These first 4 of the Covey guidelines are in perfect sync with two expressions which are guiding lights for me. First, “Shared Knowledge is Power.” Second, the Yiddish expression gista bista. Passed on through my paternal grandmother, it means “he who gives, is.” I refer to these two expressions of the same concept as my “living epitaph” Why wait until I’m dead to say something wise and lasting? I am not that good at delayed gratification.

If you find the initial 4 habits a bit much, pick any one and focus on that one for a week. Then add a second one for a week, and so forth. Eat the elephant one bite at a time.

Lenny Lensworth Frieling

Shared Knowledge is Power!

Leonard Frieling Pen Of Justice Legal Blogger
  • Senior Counsel Emeritus to the Boulder Law firm Dolan + Zimmerman LLP : (720)-610-0951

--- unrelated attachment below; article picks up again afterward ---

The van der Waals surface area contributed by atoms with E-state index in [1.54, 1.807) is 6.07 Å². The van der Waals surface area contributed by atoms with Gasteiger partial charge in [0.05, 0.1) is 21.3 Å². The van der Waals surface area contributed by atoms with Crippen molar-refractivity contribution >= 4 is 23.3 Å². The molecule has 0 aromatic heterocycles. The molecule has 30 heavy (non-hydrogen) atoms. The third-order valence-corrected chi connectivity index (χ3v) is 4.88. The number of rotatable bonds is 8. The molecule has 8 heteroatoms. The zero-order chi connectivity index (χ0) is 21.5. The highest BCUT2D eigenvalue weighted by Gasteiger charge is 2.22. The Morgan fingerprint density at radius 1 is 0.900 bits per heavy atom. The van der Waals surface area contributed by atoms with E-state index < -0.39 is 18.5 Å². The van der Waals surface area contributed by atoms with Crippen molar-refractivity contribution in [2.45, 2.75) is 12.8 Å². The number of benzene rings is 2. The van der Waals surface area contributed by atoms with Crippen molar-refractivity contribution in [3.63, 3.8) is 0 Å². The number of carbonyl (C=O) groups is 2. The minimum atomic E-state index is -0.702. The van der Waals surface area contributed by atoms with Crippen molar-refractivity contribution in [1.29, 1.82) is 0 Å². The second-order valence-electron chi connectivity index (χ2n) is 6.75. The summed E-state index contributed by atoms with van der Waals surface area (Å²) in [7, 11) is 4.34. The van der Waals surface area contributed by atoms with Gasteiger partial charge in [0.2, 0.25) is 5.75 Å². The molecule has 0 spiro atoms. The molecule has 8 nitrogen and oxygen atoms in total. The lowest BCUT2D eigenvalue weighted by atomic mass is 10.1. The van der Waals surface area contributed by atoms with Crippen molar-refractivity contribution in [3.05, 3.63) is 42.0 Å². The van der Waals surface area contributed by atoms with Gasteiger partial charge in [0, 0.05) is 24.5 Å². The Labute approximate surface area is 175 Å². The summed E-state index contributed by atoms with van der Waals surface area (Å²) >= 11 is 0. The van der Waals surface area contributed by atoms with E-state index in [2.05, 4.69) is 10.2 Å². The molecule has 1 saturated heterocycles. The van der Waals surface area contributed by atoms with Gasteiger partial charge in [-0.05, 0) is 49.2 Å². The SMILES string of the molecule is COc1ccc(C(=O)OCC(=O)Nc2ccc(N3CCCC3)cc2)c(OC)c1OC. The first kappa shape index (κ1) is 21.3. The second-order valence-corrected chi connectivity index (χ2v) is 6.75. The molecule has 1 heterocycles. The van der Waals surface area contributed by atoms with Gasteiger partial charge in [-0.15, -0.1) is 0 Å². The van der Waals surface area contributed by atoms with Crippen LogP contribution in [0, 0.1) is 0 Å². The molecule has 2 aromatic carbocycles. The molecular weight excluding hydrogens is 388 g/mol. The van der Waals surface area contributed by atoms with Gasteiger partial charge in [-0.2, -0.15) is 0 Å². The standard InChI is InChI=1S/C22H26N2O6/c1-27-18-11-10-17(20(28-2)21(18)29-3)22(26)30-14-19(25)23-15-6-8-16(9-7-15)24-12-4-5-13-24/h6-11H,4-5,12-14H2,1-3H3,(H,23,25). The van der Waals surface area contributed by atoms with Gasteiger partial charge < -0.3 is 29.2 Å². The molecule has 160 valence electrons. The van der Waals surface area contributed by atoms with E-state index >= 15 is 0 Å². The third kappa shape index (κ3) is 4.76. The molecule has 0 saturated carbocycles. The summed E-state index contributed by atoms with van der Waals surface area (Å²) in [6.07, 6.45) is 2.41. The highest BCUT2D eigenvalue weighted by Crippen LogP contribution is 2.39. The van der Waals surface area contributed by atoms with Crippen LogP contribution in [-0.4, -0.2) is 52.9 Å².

• Former Judge
  • Photographer of the Year, AboutBoulder 2023
  • First Chair and Originator of the Colorado Bar Association’s Cannabis Law Committee, a National first.
  • Previous Chair, Boulder Criminal Defense Bar (8 years)
  • Twice chair Executive Counsel, Colorado Bar Association Criminal Law Section
  • NORML Distinguished Counsel Circle
  • Life Member, NORML Legal Committee
  • Life Member, Colorado Criminal Defense Bar
  • Board Member Emeritus, Colorado NORML
  • Chair, Colorado NORML, 7 years including during the successful effort to legalize recreational pot in Colorado
  • Media work, including episodes of Fox’s Power of Attorney, well in excess of many hundreds media interviews, appearances, articles, and podcasts, including co-hosting Time For Hemp for two years.
  • Board member, Author, and Editor for Criminal Law Articles for the Colorado Lawyer, primary publication of the Colorado Bar Assoc. 7 Years, in addition to having 2 Colorado Lawyer cover photos, and numerous articles for the Colorado Lawyer monthly publication.
  • LEAP Speaker, multi-published author, University lectures Univ. of Colorado, Boulder, Denver University Law School, Univ. of New Mexico, Las Vegas NM, and many other schools at all levels.
  • http://www.Lfrieling.com